SirixDB keeps storage space to a minimum, while retaining the full history of your data.


It allows time-travel queries on its binary XML and JSON encoding.
It is released for free under The 3-Clause BSD License license. Have fun!

Keep the full history of your data for time travel analysis, audits, to correct human or application errors...

SirixDB takes care of keeping storage space to a minimum while supporting the reconstruction of any revision in linear time.

Furthermore, it allows time travel queries such that you're able to analyze the history of your data efficiently to predict the future or for audits.

Not enough? What about correcting any human or application errors or to compare any revision of your XML or JSON documents efficiently?

Compact snapshots / efficient time-travel queries

The following time-travel query gives an initial impression of what's possible:

let $doc := jn:open('database','resource', xs:dateTime('2019-04-13T16:24:27Z'))
let $statuses := $doc=>statuses
let $foundStatus := for $status in bit:array-values($statuses)
  let $dateTimeCreated := xs:dateTime($status=>created_at)
  where $dateTimeCreated > xs:dateTime("2018-02-01T00:00:00")
        and not(exists(jn:previous($status)))
  order by $dateTimeCreated
  return $status
return {"revision": sdb:revision($foundStatus), $foundStatus{text}}

The query basically opens a database and therein a resource in a specific revision based on a timestamp (2019–04–13T16:24:27Z) and searchs for all statuses, which have a created_at timestamp, that has to be greater than the 1st of February in 2018 and did not exist in the previous revision. => is a dereferencing operator used to dereference keys in JSON objects, array values can be accessed as shown with the function bit:array-values or through specifying an index, starting with zero: array[[0]] for instance specifies the first value of the array.

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Versioning

SirixDB versions data as well as index-structures on a per revision and record level. As such versioning takes place at a fine-granular level. Furthermore, through a novel versioning algorithm called sliding snapshot, it can avoid write and read peaks.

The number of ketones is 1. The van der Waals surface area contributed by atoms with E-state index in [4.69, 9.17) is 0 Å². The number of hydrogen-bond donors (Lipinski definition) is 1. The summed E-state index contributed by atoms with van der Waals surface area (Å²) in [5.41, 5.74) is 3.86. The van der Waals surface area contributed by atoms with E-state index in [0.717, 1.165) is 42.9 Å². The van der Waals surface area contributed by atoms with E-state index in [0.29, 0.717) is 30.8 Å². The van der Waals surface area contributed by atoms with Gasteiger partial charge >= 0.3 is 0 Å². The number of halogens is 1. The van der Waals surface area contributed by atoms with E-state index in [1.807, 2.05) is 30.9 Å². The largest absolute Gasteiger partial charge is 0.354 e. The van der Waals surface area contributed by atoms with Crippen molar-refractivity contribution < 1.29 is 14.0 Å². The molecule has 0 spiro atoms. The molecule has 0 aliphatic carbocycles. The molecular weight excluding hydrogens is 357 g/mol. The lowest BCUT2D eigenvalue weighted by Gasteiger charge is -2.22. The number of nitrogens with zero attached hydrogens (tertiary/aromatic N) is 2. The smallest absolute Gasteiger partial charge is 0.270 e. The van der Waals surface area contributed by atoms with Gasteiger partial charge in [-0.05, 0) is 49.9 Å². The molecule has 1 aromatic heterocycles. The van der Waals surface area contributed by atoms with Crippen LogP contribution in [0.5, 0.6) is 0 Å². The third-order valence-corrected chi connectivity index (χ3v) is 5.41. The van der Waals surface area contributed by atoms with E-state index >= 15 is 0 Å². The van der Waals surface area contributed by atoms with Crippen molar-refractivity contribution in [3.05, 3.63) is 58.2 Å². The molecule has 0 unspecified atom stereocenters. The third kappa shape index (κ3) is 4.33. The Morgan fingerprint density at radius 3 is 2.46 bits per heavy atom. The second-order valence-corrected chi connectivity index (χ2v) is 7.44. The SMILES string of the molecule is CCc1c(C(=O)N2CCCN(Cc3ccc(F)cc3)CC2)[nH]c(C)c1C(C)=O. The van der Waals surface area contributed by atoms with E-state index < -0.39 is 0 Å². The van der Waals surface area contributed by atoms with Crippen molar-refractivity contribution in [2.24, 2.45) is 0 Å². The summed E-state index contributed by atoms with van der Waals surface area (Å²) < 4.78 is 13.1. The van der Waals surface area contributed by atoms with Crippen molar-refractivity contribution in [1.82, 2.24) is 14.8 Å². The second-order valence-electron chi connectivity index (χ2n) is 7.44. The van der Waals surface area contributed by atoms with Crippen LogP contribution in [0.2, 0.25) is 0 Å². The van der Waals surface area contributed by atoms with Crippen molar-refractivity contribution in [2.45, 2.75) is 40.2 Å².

Time travel queries

SirixDB allows sophisticated time travel queries, such that you can analyze the history of your data or to retrieve the differences efficiently.

XML / JSON

You decide how your data looks like and which format fits best. SirixDB currently supports both the import of XML as well as JSON data.

Powerful APIs

REST

REST

SirixDB provides an asynchronous, RESTful API, which is non-blocking. It is built with Vert.x, Kotlin (coroutines) and Keycloak.

XQuery / JSONiq

XQuery / JSONiq

Several extensions to an XQuery-processor called Brackit are available. SirixDB, for instance, supports navigation via additional temporal XPath axes or XQuery functions for JSON data to navigate not only in space but also in time. Furthermore, SirixDB offers several additional precompiled functions to simplify the analysis of your temporal data. The API also provides a very convenient way to interact with SirixDB. Think of it as an in-memory representation of a DOM.

Transactional cursor API

Transactional cursor API

SirixDB provides a transactional low level, cursor-based API which is very powerful. SirixDB not only provides standard XPath axes. It also provides additionally temporal enhancements to navigate in time. Furthermore several other axes, for instance, a LevelOrder axis, a PostorderAxis and a DescendantAxis which can skip whole subtrees exists. Additionally, SirixDB provides several filters, a NestedAxis, a PredicateAxis and much more.

Diffing-API

Diffing-API

SirixDB provides a way to currently import several revisions of an XML document with the help of a diffing-algorithm called Fast Matching Simple EditScript. With the help of this diffing-algorithm SirixDB can store the encountered differences in the tree structures instead of storing the whole revision.

Once you've stored several revisions in SirixDB, either through the import based on the diffing-algorithm or simply through working with SirixDB in the first place you're able to quickly compute diffs between any two revisions. SirixDB makes use of its stable node identifiers and optionally stored hashes. Each time the hashes of two nodes are equal, the whole subtrees in both revisions can be skipped while traversing both tree structures.

Ready for using SirixDB?

Give it a try and let us know what you think.